Tuesday, September 14, 2010

Conquering the world with ETFs

 I personally don’t have the confidence to pick stocks from most of the emerging markets. I am well aware that a lot of emerging economies could probably have become more transparent and adopted better policies for foreign investors, but I just don’t feel comfortable investing a significant portion of my net worth in most stocks from developing countries (except maybe the highest quality blue chips).

Thankfully for me, and for anyone else who feels the same way as I do, there is this wonderful thing called an ETF. Exchange traded funds that are based on an index that measure stocks in an emerging market allow us to take part in the growth of emerging economies, while at the same time lowering our risks, as each ETF invests in a number of stocks, providing us with diversification. ETFs can also be more tax-efficient and have lower costs than mutual funds.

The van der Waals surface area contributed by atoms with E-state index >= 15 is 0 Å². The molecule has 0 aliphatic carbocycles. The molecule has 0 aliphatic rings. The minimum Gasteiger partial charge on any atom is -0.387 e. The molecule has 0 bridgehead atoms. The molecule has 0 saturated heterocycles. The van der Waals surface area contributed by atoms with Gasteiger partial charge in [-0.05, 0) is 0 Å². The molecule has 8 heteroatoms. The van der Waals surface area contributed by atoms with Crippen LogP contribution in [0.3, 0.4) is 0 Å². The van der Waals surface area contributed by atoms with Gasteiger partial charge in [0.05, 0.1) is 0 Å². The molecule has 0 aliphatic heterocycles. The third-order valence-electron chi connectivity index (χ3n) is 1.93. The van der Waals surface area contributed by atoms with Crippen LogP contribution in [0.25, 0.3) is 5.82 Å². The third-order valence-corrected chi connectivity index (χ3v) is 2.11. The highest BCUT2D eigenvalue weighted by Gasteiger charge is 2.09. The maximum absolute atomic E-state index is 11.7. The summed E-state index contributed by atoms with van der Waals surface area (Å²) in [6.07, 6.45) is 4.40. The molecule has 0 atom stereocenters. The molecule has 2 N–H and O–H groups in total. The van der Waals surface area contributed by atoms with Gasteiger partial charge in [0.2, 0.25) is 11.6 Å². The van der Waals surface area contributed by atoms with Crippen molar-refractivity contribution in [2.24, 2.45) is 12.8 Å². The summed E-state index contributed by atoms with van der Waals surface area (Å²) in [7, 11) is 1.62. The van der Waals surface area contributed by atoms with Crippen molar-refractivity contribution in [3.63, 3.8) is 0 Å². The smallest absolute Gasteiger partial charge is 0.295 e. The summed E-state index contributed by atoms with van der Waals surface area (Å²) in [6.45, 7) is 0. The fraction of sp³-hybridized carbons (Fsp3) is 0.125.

While it’s true that investors can potentially realize higher returns by picking stocks rather than buying an ETF. I do, however, believe that emerging market stocks on average will generate pretty good returns, and I would rather enjoy the returns that stocks of a fast growing country generate on average than take a chance that the stock I pick turns out to be a dud.

Here's an article I wrote about valuing ETFs: Valuing ETFs the Benjamin Graham way.I would just like to  say that investors should not only look at a country’s growth rate when investing in an emerging market ETF , but also take into consideration things like inflation, national debt, population growth, natural resources, trade balance, and other things that can threaten the sustainability of that country’s growth, which in turn threatens the returns of stocks in that country.

Emerging markets (I personally like African markets) still have a long way to go, and I would like to take part in their growth sometime in the near future. I think that investing in ETFs is a very good way for me as well as for a lot of people to invest in developing countries.

Thank you for reading, and may you always sustain good returns on your portfolio.